• 30 Aug 2017 9:48 AM | Daniel Kümin (Administrator)

    In March 2017, the American biotech company Tonix announced that a Canadian scientist had synthesized horsepox virus as part of a project to develop a safer vaccine against smallpox. The first de novo synthesis of an orthopoxvirus, a closely related group of viruses that includes horsepox and the variola virus that causes smallpox, crosses an important Rubicon in the field of biosecurity. The synthesis of horsepox virus takes the world one step closer to the reemergence of smallpox as a threat to global health security. That threat has been held at bay for the past 40 years by the extreme difficulty of obtaining variola virus and the availability of effective medical countermeasures. The techniques demonstrated by the synthesis of horsepox have the potential to erase both of these barriers. The primary risk posed by this research is that it will open the door to the routine and widespread synthesis of other orthopoxviruses, such as vaccinia, for use in research, public health, and medicine. The normalization and globalization of orthopoxvirus synthesis for these beneficial applications will create a cadre of laboratories and scientists that will also have the capability and expertise to create infectious variola virus from synthetic DNA. Unless the safeguards against the synthesis of variola virus are strengthened, the capability to reintroduce smallpox into the human population will be globally distributed and either loosely or completely unregulated, providing the foundation for a disgruntled or radicalized scientist, sophisticated terrorist group, unscrupulous company, or rogue state to recreate one of humanity’s most feared microbial enemies. The reemergence of smallpox—because of a laboratory accident or an intentional release—would be a global health disaster. International organizations, national governments, the DNA synthesis industry, and the synthetic biology community all have a role to play in devising new approaches to preventing the reemergence of smallpox.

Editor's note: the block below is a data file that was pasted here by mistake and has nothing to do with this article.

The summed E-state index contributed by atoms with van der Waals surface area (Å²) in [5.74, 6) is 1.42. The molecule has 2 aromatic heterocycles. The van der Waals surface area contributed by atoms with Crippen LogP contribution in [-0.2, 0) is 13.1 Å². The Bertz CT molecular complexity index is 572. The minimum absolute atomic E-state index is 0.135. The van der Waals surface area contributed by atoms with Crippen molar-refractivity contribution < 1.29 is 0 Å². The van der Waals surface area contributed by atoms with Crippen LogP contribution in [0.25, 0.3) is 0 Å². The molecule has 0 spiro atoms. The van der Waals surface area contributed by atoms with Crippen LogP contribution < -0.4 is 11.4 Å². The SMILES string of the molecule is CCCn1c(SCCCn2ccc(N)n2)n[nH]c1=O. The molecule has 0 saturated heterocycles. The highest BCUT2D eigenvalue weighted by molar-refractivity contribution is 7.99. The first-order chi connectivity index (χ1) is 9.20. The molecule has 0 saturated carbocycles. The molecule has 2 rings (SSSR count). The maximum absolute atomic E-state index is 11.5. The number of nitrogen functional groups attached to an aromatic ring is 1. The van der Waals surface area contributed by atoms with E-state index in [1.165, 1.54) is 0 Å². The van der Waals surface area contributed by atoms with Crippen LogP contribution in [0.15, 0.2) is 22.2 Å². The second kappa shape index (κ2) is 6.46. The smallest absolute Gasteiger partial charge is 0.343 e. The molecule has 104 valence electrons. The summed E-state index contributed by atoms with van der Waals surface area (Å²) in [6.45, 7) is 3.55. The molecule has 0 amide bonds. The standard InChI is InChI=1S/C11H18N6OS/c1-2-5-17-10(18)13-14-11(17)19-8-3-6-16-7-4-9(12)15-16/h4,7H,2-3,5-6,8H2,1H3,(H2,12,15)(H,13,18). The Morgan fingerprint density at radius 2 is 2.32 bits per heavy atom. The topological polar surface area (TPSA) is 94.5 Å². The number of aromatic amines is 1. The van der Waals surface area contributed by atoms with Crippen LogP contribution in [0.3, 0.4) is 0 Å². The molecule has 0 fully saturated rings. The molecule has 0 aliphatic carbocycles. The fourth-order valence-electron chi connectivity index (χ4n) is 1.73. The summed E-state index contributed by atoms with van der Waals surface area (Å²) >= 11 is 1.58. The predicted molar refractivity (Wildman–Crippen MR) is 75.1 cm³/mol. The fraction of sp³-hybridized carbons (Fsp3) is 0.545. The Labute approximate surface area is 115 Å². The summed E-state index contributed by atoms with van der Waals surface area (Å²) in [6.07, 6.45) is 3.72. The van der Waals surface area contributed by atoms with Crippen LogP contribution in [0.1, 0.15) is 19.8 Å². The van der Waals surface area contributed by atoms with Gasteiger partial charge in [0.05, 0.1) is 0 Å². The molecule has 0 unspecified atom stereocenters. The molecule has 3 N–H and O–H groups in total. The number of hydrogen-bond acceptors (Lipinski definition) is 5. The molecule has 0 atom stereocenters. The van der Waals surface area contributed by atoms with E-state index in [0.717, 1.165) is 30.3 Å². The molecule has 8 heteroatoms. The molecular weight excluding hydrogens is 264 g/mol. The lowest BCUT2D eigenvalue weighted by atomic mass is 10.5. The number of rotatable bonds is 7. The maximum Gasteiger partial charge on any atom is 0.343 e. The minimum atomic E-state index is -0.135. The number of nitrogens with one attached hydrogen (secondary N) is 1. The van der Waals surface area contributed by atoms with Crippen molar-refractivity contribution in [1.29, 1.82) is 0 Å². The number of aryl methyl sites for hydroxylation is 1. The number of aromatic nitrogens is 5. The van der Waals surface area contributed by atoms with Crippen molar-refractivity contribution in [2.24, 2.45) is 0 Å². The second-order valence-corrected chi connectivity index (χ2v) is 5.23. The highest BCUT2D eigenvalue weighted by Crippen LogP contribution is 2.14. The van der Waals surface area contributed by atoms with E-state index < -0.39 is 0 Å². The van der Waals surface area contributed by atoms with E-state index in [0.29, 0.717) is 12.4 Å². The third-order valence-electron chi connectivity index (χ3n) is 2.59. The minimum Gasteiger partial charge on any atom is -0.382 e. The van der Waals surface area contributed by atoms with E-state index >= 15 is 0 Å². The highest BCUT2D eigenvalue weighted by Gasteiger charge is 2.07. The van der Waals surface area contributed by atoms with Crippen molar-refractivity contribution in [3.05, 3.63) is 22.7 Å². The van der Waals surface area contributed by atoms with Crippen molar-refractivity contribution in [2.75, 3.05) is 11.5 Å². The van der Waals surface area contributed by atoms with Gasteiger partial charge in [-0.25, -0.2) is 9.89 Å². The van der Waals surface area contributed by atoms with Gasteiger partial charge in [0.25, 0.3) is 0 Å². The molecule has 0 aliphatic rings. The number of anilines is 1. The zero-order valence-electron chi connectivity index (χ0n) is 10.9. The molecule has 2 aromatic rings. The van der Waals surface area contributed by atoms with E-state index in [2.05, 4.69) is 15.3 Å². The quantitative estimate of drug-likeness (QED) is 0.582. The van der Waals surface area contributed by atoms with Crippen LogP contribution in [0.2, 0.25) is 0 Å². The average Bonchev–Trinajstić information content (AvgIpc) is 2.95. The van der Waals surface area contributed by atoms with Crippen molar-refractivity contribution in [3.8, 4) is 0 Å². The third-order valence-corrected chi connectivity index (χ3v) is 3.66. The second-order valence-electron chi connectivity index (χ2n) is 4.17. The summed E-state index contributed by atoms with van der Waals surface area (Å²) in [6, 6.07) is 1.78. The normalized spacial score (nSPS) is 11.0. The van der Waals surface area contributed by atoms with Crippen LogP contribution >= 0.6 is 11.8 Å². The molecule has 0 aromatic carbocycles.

• 19 Jun 2017 12:08 PM | Daniel Kümin (Administrator)
    In September this year, an international course concerning the principles of biosafety will be organized by the University of Antwerp, Ghent University, the Université de Namur and the Institute of Tropical Medicine, in collaboration with the Biosafety and Biotechnology Unit of the Scientific Institute of Public Health and the company Perseus.


  • 29 May 2017 11:34 AM | Daniel Kümin (Administrator)

    The Swiss Academy of Natural Sciences (SCNAT) organises a meeting on gene drives on September 18th 2017 in Ittigen. Further details may be found at the following link or here.

  • 22 May 2017 11:19 AM | Daniel Kümin (Administrator)
    The French society of microbiology (SFM) will celebrate its 80th anniversary during the 13th national congress held from Monday 9th to Wednesday 11th October 2017 in Paris at the "Cité des Sciences et de l’Industrie".

    One theme will be dedicated to biosafety and biosecurity.

    Don't hesitate to submit your abstract for poster or oral communication (deadline: 30th June 2017)

    Click here to access to the preliminary program

  • 22 May 2017 11:16 AM | Daniel Kümin (Administrator)
    Swiss Academies Report 12 (3)